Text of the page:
Riitters, K.H., and J.D. Wickham, 2012: “Decline of forest interior conditions in the conterminous United States.” Scientific Reports, v. 2, article no. 653, doi: 10.1038/srep00653.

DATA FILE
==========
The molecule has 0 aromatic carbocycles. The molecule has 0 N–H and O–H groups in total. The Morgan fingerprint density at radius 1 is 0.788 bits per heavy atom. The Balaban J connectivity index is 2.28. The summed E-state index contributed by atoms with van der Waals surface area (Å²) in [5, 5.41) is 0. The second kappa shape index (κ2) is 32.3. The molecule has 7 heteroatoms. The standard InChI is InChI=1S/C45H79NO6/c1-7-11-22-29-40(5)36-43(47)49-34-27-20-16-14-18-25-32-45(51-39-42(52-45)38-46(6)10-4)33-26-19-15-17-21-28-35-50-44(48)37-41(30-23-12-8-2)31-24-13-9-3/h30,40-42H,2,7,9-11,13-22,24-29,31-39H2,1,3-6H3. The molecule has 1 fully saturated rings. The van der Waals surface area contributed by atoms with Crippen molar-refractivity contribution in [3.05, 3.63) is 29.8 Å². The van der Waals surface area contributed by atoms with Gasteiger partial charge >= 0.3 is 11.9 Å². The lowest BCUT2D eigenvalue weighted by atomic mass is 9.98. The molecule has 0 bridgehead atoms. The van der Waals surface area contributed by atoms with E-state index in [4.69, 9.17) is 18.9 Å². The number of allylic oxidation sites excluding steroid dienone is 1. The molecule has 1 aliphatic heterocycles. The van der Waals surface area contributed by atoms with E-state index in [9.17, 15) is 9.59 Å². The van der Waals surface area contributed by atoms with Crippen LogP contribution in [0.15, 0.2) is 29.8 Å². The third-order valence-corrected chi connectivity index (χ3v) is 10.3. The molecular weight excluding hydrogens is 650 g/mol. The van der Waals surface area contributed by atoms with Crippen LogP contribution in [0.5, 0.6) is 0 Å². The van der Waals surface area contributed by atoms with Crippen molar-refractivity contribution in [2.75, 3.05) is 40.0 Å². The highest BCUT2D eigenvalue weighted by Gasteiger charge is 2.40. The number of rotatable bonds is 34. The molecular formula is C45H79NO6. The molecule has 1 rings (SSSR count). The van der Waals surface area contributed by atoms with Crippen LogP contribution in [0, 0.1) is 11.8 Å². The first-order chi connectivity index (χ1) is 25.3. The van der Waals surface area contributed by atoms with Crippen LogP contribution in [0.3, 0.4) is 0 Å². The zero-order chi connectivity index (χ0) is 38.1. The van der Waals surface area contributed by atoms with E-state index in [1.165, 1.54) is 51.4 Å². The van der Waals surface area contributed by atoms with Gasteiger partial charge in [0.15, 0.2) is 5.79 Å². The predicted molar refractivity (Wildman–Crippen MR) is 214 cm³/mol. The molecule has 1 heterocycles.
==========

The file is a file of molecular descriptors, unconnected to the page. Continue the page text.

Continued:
Forest fragmentation threatens the sustainability of forest interior environments, thereby endangering subordinate ecological attributes and functions. We analyzed the spatial patterns of forest loss and gain for the conterminous United States from 2001 to 2006 to determine whether forest interior environments were maintained at five spatial scales. A 1.1% net loss of total forest area translated to net losses of 3.2% to 10.5% of forest interior area over spatial scales of 4.41 ha to 5,310 ha. At the 65.6-ha scale, the reduction of forest interior area was 50,000 km2 – almost double the net loss of total forest area. The pervasive discrepancy between total forest loss and forest interior loss indicates a widespread shift of the extant forest to more fragmented conditions, even in regions exhibiting small net changes in extant forest area. In the conterminous United States, trends in total forest area underestimate threats to forest from forest fragmentation.